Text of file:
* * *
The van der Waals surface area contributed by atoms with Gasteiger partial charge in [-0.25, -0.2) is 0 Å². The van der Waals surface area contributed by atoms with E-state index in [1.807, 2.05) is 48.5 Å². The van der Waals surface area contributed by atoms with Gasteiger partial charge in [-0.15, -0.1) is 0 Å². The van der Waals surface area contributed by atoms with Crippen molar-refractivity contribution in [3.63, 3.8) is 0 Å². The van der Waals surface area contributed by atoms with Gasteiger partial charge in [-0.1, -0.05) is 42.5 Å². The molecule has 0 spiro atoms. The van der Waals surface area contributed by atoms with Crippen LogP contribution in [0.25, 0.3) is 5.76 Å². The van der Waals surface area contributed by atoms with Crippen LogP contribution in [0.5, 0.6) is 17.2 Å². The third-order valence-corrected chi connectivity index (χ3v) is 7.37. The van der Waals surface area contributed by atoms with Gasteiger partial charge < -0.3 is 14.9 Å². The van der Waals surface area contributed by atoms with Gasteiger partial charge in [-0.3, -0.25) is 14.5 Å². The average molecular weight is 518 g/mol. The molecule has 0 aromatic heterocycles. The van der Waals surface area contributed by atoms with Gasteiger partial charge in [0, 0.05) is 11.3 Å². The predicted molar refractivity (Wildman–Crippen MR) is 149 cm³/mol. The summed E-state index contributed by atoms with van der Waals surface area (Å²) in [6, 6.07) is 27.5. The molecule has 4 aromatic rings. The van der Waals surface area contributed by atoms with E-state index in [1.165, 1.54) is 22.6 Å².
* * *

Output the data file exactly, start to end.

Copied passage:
The van der Waals surface area contributed by atoms with Gasteiger partial charge in [-0.25, -0.2) is 0 Å². The van der Waals surface area contributed by atoms with E-state index in [1.807, 2.05) is 48.5 Å². The van der Waals surface area contributed by atoms with Gasteiger partial charge in [-0.15, -0.1) is 0 Å². The van der Waals surface area contributed by atoms with Crippen molar-refractivity contribution in [3.63, 3.8) is 0 Å². The van der Waals surface area contributed by atoms with Gasteiger partial charge in [-0.1, -0.05) is 42.5 Å². The molecule has 0 spiro atoms. The van der Waals surface area contributed by atoms with Crippen LogP contribution in [0.25, 0.3) is 5.76 Å². The van der Waals surface area contributed by atoms with Crippen LogP contribution in [0.5, 0.6) is 17.2 Å². The third-order valence-corrected chi connectivity index (χ3v) is 7.37. The van der Waals surface area contributed by atoms with Gasteiger partial charge < -0.3 is 14.9 Å². The van der Waals surface area contributed by atoms with Gasteiger partial charge in [-0.3, -0.25) is 14.5 Å². The average molecular weight is 518 g/mol. The molecule has 0 aromatic heterocycles. The van der Waals surface area contributed by atoms with Gasteiger partial charge in [0, 0.05) is 11.3 Å². The predicted molar refractivity (Wildman–Crippen MR) is 149 cm³/mol. The summed E-state index contributed by atoms with van der Waals surface area (Å²) in [6, 6.07) is 27.5. The molecule has 4 aromatic rings. The van der Waals surface area contributed by atoms with E-state index in [1.165, 1.54) is 22.6 Å².